The year is 1996. Korn hadn’t yet taken over the world, but they had completely turned the world of heavy music on its head with the one-two punch of their self-titled debut followed by the impressive-as-hell sophomore follow-up, Life Is Peachy.
For our money, Life Is Peachy deserves its due props. Can you imagine the amount of pressure Korn must’ve felt when making the record?
It’s hard to make any sophomore album when your debut had a taste of success. But Korn’s self-titled didn’t have just a taste of success- it invented a whole damn new genre.
Despite fan admiration for the record (and its commercial success), frontman Jonathan Davis and guitarist Head both don’t love the record. The band’s hard-partying ways and pressure from their record label seem to be the culprits.
On the insane partying happening in 1996-era Korn, Davis recalled:
“We were drinking mass quantities of everything, and when we were really fucked up you didn’t want to be around us. I’d bite people when I was drunk. I bit everyone in the band hard. I didn’t know what I was doing and I didn’t care.”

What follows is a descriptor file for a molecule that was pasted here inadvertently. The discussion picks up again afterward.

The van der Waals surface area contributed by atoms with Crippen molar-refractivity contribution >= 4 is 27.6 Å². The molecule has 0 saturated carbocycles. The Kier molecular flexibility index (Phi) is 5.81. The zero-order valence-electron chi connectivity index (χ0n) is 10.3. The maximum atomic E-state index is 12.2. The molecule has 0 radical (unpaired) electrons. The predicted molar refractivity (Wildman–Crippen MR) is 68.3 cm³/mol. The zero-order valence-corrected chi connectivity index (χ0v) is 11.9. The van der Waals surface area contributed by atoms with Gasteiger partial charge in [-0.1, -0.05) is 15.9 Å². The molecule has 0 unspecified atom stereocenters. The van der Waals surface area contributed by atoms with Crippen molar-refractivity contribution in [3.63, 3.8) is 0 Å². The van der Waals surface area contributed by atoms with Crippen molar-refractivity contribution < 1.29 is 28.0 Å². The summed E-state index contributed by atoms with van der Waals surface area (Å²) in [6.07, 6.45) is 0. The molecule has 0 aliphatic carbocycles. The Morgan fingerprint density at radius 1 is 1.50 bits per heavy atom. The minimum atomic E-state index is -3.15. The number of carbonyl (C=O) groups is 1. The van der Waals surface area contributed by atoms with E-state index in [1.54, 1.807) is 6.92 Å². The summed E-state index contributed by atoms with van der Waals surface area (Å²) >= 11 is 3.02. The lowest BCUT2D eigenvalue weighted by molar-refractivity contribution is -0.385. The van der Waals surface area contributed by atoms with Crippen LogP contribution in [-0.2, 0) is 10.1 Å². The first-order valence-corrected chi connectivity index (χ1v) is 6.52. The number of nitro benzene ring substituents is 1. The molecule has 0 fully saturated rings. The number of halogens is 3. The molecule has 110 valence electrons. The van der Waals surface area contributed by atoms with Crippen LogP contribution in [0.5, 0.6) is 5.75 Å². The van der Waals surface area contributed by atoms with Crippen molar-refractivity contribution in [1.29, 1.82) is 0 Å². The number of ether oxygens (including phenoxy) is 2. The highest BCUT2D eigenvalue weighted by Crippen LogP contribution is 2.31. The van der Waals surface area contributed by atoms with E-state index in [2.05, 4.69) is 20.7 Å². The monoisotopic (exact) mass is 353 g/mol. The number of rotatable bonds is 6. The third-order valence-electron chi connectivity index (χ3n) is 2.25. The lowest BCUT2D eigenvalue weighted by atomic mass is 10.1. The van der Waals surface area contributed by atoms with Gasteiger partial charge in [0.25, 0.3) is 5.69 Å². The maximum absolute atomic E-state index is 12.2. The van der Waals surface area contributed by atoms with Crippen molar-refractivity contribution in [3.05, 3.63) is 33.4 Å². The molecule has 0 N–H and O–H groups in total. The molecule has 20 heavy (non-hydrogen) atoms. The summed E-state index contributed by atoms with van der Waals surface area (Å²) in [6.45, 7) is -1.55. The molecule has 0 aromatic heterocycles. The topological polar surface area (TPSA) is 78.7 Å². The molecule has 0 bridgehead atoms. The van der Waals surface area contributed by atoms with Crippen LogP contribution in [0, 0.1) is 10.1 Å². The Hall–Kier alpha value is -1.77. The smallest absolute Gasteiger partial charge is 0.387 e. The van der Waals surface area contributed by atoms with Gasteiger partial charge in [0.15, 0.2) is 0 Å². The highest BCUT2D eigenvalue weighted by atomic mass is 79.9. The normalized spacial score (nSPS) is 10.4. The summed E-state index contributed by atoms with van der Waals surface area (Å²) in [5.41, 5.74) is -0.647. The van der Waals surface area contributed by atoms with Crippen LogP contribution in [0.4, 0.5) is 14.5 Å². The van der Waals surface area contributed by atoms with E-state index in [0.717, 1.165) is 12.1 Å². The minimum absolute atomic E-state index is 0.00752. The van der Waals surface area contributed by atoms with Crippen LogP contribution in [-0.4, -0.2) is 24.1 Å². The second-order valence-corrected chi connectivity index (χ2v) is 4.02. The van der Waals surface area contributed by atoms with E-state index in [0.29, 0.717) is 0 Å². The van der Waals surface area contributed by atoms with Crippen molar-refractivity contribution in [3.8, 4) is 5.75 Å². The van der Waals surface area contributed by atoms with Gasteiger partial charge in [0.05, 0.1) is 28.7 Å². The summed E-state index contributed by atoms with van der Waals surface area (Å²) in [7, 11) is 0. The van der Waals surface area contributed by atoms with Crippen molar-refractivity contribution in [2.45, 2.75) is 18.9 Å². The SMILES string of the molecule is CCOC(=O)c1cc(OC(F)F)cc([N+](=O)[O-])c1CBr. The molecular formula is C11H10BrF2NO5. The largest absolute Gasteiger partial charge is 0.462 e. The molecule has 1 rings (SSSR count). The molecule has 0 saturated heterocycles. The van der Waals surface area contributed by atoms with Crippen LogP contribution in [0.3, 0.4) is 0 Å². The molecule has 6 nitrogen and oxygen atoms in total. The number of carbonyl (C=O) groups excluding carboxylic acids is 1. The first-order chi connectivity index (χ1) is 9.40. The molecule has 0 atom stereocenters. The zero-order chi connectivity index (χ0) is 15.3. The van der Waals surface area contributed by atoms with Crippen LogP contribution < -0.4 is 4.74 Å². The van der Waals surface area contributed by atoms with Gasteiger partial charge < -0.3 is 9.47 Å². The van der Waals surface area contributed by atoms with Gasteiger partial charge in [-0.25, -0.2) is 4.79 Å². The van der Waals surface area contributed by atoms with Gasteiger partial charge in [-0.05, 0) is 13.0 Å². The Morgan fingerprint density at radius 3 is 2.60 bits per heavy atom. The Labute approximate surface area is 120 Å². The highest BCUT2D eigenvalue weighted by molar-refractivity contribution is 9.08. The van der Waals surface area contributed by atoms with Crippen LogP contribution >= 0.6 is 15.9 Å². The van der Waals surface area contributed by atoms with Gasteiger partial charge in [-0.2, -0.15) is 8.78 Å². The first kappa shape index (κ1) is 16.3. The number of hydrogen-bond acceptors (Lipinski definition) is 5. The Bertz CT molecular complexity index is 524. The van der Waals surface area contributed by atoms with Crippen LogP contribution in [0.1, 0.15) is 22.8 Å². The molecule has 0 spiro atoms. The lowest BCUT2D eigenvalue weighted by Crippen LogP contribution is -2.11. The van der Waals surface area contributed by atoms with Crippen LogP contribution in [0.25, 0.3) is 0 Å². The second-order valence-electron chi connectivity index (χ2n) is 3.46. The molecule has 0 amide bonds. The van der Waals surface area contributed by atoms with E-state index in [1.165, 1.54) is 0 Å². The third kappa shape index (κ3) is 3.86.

Maybe the excessive partying helped cope with the pressure to follow up on the explosive success of Korn’s self-titled. On that pressure, Davis said:
“Definitely it was a thing where [the label and band management] tried to scare us. They were, like, ‘Sophomore jinx. You don’t want that. So you guys need to go work. But at the same time, we need you to have an album ready in six weeks.’
Decades after the album’s release, when Davis ranked Korn’s discography for Vice, he placed it incredibly low at number 8:
“It’s killer but it was very rushed. We just did the first Korn record and we went out and toured for 18 months, and we had to hurry up and do this record and get the fuck back out there to keep touring, so it’s really rushed.
And he’s been blunt about his thoughts on the quality of the album in other interviews since as well: “We weren’t that proud of Peachy. At first we were, but to live with it, no. We were just so rushed. It sucked.”
Guitarist Head also shared his own low opinion on the “Do You Know Jack?” podcast:“I feel like that’s not the best record as far as sounding and production-wise and everything: “If it weren’t for those three or four songs, we would be in trouble, I think.”
Korn’s entitled to feel however they want about their art. But for our books, all these years later, they still smashed it out of the park on LP 2.